Tuesday, September 1 , 2015, 12:10 am | Fair 69.0º




For Elena Richardson, Partnership for Excellence ‘Demystified’ the Philanthropic Landscape

By Lynn Carlisle for the Partnership for Excellence |

“Demystifying.” That’s how Elena Richardson, grants program manager at The Fund for Santa Barbara, describes her first experience of the Partnership for Excellence.

Elena Richardson
Elena Richardson

Having begun her position at The Fund in July 2012, Richardson notes that attending the conference for the first time in 2013 helped in her work connecting funders with grantees.

The conference provided an “overview of the philanthropic landscape,” she said. “I met potential partners, put faces with names I had heard of and found out about new funding opportunities.”

No stranger to grassroots and political organizing in the Santa Barbara region, after graduating from UCSB with a bachelor of arts degree in political science and Arabic, Richardson worked on several state and local election campaigns and in the Office of the Mayor and City Council for the City of Santa Barbara. Currently, the native of both Bakersfield and Karachi, Pakistan, is participating in the Emerging Leaders Program conducted by Leading From Within and sponsored by the Santa Barbara Foundation.

At PFE, Richardson saw an opportunity to connect with existing contacts and make new connections, too.

“It helped to demystify the philanthropic cast of characters,” she said.

She especially appreciated the intimate, casual atmosphere of the afternoon workshops. Plus, having attended the conference with other staff and board members, she was able to compare notes and share information gleaned at the event.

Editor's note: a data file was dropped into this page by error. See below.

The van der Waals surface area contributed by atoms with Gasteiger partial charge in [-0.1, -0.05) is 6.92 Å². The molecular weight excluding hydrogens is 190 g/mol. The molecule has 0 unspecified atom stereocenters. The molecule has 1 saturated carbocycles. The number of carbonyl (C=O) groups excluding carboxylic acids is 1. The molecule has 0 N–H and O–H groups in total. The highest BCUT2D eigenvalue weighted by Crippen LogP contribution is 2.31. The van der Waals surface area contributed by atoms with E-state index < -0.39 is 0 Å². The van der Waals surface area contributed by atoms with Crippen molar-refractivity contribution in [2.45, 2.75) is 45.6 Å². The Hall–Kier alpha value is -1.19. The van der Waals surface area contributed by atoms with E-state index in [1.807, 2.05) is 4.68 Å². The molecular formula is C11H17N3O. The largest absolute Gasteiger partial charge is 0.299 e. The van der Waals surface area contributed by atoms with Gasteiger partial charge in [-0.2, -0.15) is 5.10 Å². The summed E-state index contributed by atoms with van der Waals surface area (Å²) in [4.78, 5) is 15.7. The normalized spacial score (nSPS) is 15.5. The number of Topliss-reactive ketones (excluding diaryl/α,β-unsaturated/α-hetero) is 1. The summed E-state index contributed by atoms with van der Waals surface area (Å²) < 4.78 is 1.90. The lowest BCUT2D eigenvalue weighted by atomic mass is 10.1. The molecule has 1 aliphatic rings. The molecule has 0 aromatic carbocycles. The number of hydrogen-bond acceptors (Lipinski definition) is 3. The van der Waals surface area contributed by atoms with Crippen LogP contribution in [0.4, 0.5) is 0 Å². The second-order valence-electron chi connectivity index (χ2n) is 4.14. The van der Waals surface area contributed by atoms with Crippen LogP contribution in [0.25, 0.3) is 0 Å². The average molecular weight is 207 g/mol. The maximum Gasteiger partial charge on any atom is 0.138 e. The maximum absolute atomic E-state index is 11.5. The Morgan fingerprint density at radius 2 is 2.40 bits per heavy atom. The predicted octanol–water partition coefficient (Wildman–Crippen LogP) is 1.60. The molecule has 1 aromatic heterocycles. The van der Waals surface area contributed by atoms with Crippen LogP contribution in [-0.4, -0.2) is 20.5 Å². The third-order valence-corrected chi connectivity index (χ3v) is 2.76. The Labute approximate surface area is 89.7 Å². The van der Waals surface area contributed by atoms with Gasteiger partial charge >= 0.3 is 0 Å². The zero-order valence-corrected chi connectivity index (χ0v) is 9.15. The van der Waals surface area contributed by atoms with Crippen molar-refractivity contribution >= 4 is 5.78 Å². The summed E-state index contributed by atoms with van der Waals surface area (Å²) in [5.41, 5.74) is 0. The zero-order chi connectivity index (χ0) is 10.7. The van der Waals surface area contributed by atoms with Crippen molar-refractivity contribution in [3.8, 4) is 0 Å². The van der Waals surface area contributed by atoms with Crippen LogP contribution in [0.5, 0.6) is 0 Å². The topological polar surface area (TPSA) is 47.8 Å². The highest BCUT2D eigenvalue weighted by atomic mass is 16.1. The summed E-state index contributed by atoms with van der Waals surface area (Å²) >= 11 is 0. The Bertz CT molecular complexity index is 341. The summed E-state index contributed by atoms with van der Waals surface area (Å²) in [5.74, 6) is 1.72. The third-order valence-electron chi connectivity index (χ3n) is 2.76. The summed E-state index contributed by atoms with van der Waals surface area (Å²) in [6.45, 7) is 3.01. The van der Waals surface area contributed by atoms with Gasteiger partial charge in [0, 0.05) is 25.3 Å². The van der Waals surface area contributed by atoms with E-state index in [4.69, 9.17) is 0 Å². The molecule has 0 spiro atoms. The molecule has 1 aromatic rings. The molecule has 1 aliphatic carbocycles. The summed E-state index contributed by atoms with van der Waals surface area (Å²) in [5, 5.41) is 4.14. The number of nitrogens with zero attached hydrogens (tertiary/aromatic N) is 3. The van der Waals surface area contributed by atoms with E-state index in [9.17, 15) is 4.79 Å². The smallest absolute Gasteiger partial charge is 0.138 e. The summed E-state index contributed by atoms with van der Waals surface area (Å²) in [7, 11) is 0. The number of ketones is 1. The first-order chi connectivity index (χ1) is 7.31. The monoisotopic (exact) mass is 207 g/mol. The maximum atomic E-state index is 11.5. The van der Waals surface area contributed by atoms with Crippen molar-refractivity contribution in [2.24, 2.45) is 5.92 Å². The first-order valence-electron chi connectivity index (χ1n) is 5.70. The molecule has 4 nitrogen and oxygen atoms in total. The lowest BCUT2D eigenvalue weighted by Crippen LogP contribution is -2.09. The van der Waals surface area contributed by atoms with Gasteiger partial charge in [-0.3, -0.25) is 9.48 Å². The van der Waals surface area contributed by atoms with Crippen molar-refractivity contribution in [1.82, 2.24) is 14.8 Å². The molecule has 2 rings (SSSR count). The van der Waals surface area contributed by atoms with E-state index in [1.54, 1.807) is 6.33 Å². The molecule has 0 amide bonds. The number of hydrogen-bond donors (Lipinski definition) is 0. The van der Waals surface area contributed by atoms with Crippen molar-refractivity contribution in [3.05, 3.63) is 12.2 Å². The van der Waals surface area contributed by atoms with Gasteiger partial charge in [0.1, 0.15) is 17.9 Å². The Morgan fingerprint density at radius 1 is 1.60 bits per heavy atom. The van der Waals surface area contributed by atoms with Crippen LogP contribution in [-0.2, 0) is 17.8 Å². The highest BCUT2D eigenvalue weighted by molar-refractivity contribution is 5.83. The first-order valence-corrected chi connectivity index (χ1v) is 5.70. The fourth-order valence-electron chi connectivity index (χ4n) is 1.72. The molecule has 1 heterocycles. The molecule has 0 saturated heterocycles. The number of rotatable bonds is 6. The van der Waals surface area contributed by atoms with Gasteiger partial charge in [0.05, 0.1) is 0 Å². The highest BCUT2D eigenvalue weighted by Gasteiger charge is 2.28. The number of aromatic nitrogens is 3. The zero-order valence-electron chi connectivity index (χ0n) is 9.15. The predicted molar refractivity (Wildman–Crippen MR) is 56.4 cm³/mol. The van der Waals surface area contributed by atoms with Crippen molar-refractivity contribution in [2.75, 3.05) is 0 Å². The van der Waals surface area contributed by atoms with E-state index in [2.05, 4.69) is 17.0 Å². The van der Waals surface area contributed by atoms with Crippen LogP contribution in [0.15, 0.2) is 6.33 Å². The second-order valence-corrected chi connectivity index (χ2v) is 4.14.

This year’s conference, "Co-Creating Our Future: Impacts and Evaluations that Matter," will focus on a subject of particular interest to Richardson — evaluation. She recently completed a master's degree in public health at Boston University and worked with the Harvard School of Public Health and Management Sciences for Health on monitoring and evaluation projects in Egypt, Lesotho, Swaziland and Zambia.

In the context of creating social change in Santa Barbara, evaluation can be a challenge, Richardson notes.

At The Fund for Santa Barbara, “we ask our grantees to define how they will measure their own success; we don’t subscribe specific indicators,” she said. “Because of the grassroots nature of some of our grantees, it can be helpful to provide ideas for the types of outcomes they can measure.”

She hopes that this year’s conference will help The Fund’s grassroots grantees “think through things they can measure,” especially for organizations that are grappling with evaluation for the first time.

The Partnership for Excellence is a full-day conference with funders and nonprofit leaders from the Santa Barbara County philanthropic sector. Registration is now available for the Thursday, April 17 event taking place from 9 a.m. to 5 p.m. at Fess Parker's DoubleTree Resort.

“Definitely go,” Richardson said. “Talk to as many people as you can. Bring business cards. Research who will be there and find them.” One last piece of advice: “Be ready to succinctly describe your organization’s needs for funding.”

Click here to register for the conference or for more information.

— Lynn Carlisle is a member of the Partnership for Excellence Steering Committee.




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